• Pompidou Centre: While I contend this building is ugly you have to see a Perrier rondelle (with lemon)'ll be looking at Paris from the middle of it!
  • Panoramic Parisian views seen from iconic structures: The Eiffel Tower (Tour Eiffel) will give you the best view...but you will have to stand in a long queue and, depending on the time of year you are there, wait for a very long time. If that's not on your agenda then go one step down the tourist ladder and enjoy views from a less lofty spot on top of the Arc de Triomphe which stands at the centre of the Place Charles de Gaulle (also known as the Place de l'Étoile). You'll feel giddy just watching the Parisians drivers navigating their way along the twelve major avenues leading to the Place de l'Étoile and the busy roundabout in which the Arc stands.
  • Panoramic View that won't cost you a euro: One of the best views of Paris was from the rooftop terrace of Samaritaine near Pont Neuf. Sadly when I was there last the department store was closed indefinitely. An equally good view is from terrace restaurant in the Printemps and it's free! It's in the Printemps de la Maison section of the Printemps department store (Boulevard Haussmann). Take the lift to the 8th floor then the escalator to the 9th - it's here you'll find the restaurant and beyond the glass doors a bird's eye view of Paris from the rooftop terrace. Manifique!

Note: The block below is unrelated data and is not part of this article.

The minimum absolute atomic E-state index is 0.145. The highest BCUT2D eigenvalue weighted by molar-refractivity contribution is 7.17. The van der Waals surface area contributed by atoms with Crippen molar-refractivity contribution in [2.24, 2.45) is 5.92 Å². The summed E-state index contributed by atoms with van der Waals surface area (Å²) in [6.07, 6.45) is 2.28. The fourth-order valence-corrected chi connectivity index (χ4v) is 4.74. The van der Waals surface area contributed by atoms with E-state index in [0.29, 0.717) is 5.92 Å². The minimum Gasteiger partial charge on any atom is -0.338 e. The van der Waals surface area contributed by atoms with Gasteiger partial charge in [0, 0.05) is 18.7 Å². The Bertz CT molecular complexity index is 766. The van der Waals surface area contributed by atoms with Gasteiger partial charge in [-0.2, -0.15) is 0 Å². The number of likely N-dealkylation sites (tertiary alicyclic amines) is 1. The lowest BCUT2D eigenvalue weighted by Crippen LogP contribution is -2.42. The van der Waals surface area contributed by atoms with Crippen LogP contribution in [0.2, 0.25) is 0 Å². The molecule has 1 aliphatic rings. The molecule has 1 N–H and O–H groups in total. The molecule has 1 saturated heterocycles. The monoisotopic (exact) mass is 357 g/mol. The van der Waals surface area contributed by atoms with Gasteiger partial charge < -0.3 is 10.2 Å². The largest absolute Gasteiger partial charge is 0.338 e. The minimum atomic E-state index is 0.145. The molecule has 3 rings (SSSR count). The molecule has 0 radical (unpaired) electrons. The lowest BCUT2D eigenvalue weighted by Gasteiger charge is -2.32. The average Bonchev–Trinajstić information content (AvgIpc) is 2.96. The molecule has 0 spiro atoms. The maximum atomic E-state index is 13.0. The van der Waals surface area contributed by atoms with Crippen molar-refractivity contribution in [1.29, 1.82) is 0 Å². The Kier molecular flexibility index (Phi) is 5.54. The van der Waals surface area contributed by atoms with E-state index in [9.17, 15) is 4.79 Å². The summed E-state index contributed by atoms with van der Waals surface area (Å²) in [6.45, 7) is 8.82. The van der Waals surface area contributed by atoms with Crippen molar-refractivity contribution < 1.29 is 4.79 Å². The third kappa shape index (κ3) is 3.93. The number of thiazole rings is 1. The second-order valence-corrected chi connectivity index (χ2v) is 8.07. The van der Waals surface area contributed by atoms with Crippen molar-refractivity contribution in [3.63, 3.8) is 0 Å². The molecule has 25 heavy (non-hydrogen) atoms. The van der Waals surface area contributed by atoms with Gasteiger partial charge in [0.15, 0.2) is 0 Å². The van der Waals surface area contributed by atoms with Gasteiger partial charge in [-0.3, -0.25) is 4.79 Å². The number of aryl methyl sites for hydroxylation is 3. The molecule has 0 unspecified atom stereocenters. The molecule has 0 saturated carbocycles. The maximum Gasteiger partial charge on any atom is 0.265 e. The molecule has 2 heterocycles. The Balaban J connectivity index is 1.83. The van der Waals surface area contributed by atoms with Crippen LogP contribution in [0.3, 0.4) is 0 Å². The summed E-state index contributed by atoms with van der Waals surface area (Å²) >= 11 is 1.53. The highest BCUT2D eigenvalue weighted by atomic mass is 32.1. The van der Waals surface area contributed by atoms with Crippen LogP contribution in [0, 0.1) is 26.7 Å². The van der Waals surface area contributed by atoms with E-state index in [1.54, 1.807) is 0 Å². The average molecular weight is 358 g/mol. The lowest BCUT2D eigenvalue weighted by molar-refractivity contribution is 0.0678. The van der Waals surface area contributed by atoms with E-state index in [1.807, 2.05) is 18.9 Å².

• Le Marais: Whatever you do, don't miss out on the Marais district. It's breathtakingly beautiful all the way to La Place des Vosges and Rue des Francs Bourgeois. Very cool shops!
  • Place de la Bastille: Turn left away from the river and walk to the Canal St Martin - it's a total mix of French and Northern African with a great mix of cafes and family bistros. The old French fellows play Petanque along the canal.
  • Café  de Flore: If you want to do the touristy thing then walk along the Left Bank to Café de Flore, at the corner of the Boulevard Saint-Germain and the Rue St. Benoit. It's one of those places you have on your list and need to tick-off just like Les Deux Magots (6 place Saint-Germain-des-Prés)...the latter cafe was known as the rendezvous of the literary and intellectual élite patronised by Surrealist artists, intellectuals such as Simone de Beauvoir and Jean-Paul Sartre, and young writers, such as Ernest Hemingway.
  • Sorbet at Bertillon: You'll find Bertillon at 31 rue St-Louis-en-l'Ile.  The sorbet is the very best. Sit on the river bank looking back at the Notre Dame; walk along the side and middle of the island - this area is so old and splendid, it transports you back to the 15th century.